Conservative leader Andrew Scheer has a rough few months ahead of him. Despite an increase in votes and seats, his election performance is being panned by many. He gained votes and seats while losing personal appeal and popularity – a difficult result upon which to base a “trust me” appeal to party members. Whether Scheer will last as leader until April, when the party holds a formal leadership review, is an open question.
But Conservatives need to look beyond the leader and the fresh wounds of the six-week campaign. A visceral disdain for Prime Minister Justin Trudeau, combined with a hubristic belief that this election should have been won, risks blinding Conservatives in a diagnosis of what really went wrong and what must now be confronted if this regionalized, marginalized and perennial minority party is actually going to win power across the country.
Politics is a game of addition. You win by adding new voters to your coalition. So, why do federal Conservatives focus on their core vote all the time? When you turn your base from a floor into a ceiling, you will lose every election every time. Seeing politics from a “movement” perspective has you cater to “values voters” and mobilization of supporters, not adding to your overall voter pool.
In its still-brief existence as a party, the Conservative Party of Canada has won three elections and lost three elections. Its popular vote has ranged from 29 percent in 2004 to 39 percent in 2011. This year’s election garnered it a middling 34 percent, and a healthy official opposition status with more seats than in 2015.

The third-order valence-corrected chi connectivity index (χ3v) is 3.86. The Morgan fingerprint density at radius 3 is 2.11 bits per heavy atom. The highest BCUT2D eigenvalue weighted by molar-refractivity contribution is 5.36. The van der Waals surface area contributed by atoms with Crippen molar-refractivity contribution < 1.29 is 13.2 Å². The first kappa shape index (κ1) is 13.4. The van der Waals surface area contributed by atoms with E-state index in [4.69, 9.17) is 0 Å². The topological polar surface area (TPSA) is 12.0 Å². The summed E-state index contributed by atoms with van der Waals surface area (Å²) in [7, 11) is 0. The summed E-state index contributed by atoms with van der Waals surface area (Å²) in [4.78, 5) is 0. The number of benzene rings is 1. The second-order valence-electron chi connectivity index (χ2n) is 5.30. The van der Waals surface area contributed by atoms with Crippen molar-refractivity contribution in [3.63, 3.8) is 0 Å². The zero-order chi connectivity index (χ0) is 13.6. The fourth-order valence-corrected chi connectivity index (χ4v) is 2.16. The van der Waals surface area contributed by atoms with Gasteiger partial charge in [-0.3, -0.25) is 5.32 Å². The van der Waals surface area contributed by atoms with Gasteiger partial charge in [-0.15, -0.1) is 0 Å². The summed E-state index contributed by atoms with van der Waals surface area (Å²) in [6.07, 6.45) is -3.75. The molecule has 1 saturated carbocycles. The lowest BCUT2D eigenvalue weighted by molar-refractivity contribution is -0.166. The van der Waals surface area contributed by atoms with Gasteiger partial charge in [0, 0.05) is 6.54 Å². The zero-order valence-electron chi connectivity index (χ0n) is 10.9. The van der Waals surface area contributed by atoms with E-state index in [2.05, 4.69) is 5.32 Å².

A deeper dive into the results reveals troubling portents. This 338canada analysis pulls no punches:
Together, Quebec and Ontario hold 199 federal electoral districts and the Conservatives lost ground in 139 of them (70 percent) compared to 2015. That’s the election right there for the Conservatives. Losing ground in 70 percent of districts in the two most populous provinces in the country is a sure path to defeat.
Figure 1, via CBC poll analyst Eric Grenier, shows the share of votes cast since 2004 as a proportion of all eligible voters. Conservative party support has hardly moved, making a Conservative victory exactly what it has become: a coin toss.